Deterministic metaphysics is not always boring
Sideways realities, global determinism, retrocausality, invariant set.
Greetings to all readers and subscribers, and special greetings to the paid subscribers!
Please scroll down for the main topic of this newsletter. But first:
The second Terasem Colloquium of this year will be held TOMORROW on December 14, via Zoom, from 10am ET to 1pm ET. December 14 will mark the 50th anniversary of the last day astronauts have been on the Moon. Speakers: Michelle Hanlon, Giuseppe Reibaldi, Marlène Michèle Losier, Adriano Autino, Keith Henson, Frank White.
You are invited! The Zoom access coordinates are posted here. I look forward to seeing you tomorrow!
Congratulations to SpaceX and iSpace for successfully launching iSpace's Hakuto-R Mission 1, the world’s first privately funded spacecraft intended to land and operate on the surface of the moon. And Congratulations to NASA for successfully concluding the historic Artemis 1 mission with a successful splashdown! “This has been an extraordinarily successful mission,” said NASA Administrator Bill Nelson. “It is the beginning of the new beginning, and that is to explore the heavens.” I look forward to see astronauts walk & work on the lunar surface in a few years. The permanent and sustainable return to the Moon is our next step. Then Mars, and then the heavens.
More thoughts on determinism or nondeterminism, predestination or free will:
I lean toward nondeterminism and free will, but I allow other perspectives to challenge my mind. See my reviews of the 2022 books “Existential Physics” (by Sabine Hossenfelder) and “The Primacy of Doubt” (by Tim Palmer).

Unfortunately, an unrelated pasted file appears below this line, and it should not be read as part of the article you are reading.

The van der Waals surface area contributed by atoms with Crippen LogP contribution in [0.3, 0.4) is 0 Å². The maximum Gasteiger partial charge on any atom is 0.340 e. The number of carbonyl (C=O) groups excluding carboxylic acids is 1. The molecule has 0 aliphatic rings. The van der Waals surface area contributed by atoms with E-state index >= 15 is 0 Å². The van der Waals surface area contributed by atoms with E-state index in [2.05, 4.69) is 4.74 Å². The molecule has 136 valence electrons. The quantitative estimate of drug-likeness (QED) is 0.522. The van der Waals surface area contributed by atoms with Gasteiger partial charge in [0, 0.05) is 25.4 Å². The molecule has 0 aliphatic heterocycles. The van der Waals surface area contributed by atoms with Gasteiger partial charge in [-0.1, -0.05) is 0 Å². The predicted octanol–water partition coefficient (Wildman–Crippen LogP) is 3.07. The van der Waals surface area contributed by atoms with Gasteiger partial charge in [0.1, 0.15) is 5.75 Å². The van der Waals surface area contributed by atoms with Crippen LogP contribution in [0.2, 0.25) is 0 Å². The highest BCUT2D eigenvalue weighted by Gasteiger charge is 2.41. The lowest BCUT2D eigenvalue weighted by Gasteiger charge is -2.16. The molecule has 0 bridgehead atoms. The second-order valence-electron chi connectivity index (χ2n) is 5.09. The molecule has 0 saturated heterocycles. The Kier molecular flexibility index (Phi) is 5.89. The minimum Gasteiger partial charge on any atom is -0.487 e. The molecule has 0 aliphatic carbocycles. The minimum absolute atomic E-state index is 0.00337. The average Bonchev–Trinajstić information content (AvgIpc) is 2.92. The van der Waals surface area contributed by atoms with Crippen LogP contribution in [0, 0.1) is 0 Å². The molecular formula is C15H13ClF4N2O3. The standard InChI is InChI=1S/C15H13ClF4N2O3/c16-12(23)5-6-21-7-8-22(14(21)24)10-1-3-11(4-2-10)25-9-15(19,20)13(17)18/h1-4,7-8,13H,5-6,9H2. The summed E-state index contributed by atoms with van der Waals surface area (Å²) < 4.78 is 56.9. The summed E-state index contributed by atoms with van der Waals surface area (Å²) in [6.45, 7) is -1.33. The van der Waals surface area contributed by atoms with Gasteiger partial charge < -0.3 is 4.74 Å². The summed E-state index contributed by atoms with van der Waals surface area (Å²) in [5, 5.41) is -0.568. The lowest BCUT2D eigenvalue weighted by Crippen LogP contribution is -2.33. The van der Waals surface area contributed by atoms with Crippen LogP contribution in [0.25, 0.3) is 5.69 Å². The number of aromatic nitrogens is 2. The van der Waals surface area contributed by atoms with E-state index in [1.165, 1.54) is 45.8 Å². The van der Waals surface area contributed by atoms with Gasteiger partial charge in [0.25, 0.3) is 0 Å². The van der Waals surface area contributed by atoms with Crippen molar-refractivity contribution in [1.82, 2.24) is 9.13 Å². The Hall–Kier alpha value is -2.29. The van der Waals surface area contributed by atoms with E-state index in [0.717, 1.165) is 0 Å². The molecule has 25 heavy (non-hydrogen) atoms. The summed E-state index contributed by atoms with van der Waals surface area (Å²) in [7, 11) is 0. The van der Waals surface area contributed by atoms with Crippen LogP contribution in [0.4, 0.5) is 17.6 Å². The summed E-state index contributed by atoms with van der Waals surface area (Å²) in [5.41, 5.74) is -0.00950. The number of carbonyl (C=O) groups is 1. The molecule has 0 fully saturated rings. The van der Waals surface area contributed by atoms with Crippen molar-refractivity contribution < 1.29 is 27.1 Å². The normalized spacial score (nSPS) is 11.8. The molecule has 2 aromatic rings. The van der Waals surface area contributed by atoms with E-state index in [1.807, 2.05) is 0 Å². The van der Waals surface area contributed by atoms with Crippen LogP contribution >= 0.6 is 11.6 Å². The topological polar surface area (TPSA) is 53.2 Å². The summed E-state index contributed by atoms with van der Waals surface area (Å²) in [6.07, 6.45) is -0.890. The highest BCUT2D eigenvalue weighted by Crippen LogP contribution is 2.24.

See also my recent theological speculations inspired by cellular automata (1, 2, 3). Here’s a short summary:
Some scientists insist that reality is deterministic and reversible (information is conserved). This is not what quantum physics says to me, but here I’ll adopt the view of these scientists. Everything is determined by the initial state of the universe in the far past.
A simple model of a deterministic and reversible universe is the Rule 37R one-dimensional cellular automaton, which is reversible and perhaps universal (in the sense that it can compute anything that can be computed). See Stephen Wolfram’s explanations in “A New Kind of Science” (NKS).
But a deterministic and reversible universe is timeless. All times are one and the same, in the sense that the state of the universe at any time can be derived from the state of the universe at any other time.
So setting the state of the universe at a time in the far past is equivalent to (and indistinguishable from) setting the state of the universe at any other time in the past, in the future, or right now at this moment. So we can think that the past determines the future (the conventional view), or that the future determines the past (teleology), or that the present determines the future and the past. The three pictures are equivalent and indistinguishable, so we can choose the picture we prefer on a case by case basis.
A timeless universe is changeless and uninteresting, but change can happen “laterally,” so to speak, beyond what we call time. This concept has been explored by philosophers, scientists, and (science-) fiction writers. According to the legendary science fiction writer Philip K. Dick, “an orthogonal or right-angle time axis could exist, a lateral domain in which change takes place - processes occuring sideways in reality, so to speak” (source: “If You Find This World Bad, You Should See Some of the Others,” in “The Shifting Realities of Philip K. Dick”).
Then perhaps our universe is driven (or created - the two concepts blend into each other) by processes occurring sideways in reality. Edits that rewrite the past are “continually taking place” (Dick). Of course we don’t notice because all records and memories are overwritten.
But these processes could create more than one universe, and creating many parallel universes makes sense if these processes are striving toward a goal. This has parallels with the ideas of Rizwan Virk, discussed in a recent Turing Church podcast. If we have counterparts (higher selves or something like that) within these processes sideways in reality, then we have some degree of free will.